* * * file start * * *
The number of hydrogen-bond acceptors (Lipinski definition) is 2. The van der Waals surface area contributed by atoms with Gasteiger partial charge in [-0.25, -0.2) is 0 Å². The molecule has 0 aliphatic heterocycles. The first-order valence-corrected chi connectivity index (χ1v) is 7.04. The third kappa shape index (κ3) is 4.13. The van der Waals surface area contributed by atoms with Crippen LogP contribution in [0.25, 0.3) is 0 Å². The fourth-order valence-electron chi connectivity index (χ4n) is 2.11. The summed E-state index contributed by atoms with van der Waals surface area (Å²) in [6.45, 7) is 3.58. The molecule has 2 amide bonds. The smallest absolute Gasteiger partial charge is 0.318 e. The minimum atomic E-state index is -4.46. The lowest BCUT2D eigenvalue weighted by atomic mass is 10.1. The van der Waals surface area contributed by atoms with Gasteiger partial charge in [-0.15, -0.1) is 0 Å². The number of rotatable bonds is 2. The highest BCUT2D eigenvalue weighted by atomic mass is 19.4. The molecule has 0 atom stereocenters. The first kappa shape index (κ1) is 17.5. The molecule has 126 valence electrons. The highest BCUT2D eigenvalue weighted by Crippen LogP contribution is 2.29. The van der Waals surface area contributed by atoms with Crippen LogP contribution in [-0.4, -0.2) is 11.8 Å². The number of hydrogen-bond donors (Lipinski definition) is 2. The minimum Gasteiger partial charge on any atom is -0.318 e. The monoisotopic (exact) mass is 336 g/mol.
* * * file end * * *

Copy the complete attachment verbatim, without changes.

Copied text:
The number of hydrogen-bond acceptors (Lipinski definition) is 2. The van der Waals surface area contributed by atoms with Gasteiger partial charge in [-0.25, -0.2) is 0 Å². The molecule has 0 aliphatic heterocycles. The first-order valence-corrected chi connectivity index (χ1v) is 7.04. The third kappa shape index (κ3) is 4.13. The van der Waals surface area contributed by atoms with Crippen LogP contribution in [0.25, 0.3) is 0 Å². The fourth-order valence-electron chi connectivity index (χ4n) is 2.11. The summed E-state index contributed by atoms with van der Waals surface area (Å²) in [6.45, 7) is 3.58. The molecule has 2 amide bonds. The smallest absolute Gasteiger partial charge is 0.318 e. The minimum atomic E-state index is -4.46. The lowest BCUT2D eigenvalue weighted by atomic mass is 10.1. The van der Waals surface area contributed by atoms with Gasteiger partial charge in [-0.15, -0.1) is 0 Å². The number of rotatable bonds is 2. The highest BCUT2D eigenvalue weighted by atomic mass is 19.4. The molecule has 0 atom stereocenters. The first kappa shape index (κ1) is 17.5. The molecule has 126 valence electrons. The highest BCUT2D eigenvalue weighted by Crippen LogP contribution is 2.29. The van der Waals surface area contributed by atoms with Crippen LogP contribution in [-0.4, -0.2) is 11.8 Å². The number of hydrogen-bond donors (Lipinski definition) is 2. The minimum Gasteiger partial charge on any atom is -0.318 e. The monoisotopic (exact) mass is 336 g/mol.